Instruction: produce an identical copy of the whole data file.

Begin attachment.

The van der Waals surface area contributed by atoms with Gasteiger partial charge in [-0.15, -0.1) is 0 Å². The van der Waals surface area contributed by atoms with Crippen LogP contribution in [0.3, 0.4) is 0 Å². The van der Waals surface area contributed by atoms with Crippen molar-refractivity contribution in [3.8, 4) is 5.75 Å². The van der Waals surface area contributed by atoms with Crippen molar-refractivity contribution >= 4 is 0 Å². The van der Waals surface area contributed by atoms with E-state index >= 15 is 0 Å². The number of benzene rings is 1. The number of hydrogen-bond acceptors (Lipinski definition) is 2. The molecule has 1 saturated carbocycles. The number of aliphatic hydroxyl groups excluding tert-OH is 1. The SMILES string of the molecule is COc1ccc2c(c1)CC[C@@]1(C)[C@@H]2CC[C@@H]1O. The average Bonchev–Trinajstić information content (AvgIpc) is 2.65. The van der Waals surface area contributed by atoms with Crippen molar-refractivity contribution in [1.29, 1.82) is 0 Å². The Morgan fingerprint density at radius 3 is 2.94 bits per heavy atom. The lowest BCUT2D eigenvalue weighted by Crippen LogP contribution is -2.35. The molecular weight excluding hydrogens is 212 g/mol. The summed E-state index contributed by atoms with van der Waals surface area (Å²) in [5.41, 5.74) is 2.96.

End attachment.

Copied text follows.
The van der Waals surface area contributed by atoms with Gasteiger partial charge in [-0.15, -0.1) is 0 Å². The van der Waals surface area contributed by atoms with Crippen LogP contribution in [0.3, 0.4) is 0 Å². The van der Waals surface area contributed by atoms with Crippen molar-refractivity contribution in [3.8, 4) is 5.75 Å². The van der Waals surface area contributed by atoms with Crippen molar-refractivity contribution >= 4 is 0 Å². The van der Waals surface area contributed by atoms with E-state index >= 15 is 0 Å². The number of benzene rings is 1. The number of hydrogen-bond acceptors (Lipinski definition) is 2. The molecule has 1 saturated carbocycles. The number of aliphatic hydroxyl groups excluding tert-OH is 1. The SMILES string of the molecule is COc1ccc2c(c1)CC[C@@]1(C)[C@@H]2CC[C@@H]1O. The average Bonchev–Trinajstić information content (AvgIpc) is 2.65. The van der Waals surface area contributed by atoms with Crippen molar-refractivity contribution in [1.29, 1.82) is 0 Å². The Morgan fingerprint density at radius 3 is 2.94 bits per heavy atom. The lowest BCUT2D eigenvalue weighted by Crippen LogP contribution is -2.35. The molecular weight excluding hydrogens is 212 g/mol. The summed E-state index contributed by atoms with van der Waals surface area (Å²) in [5.41, 5.74) is 2.96.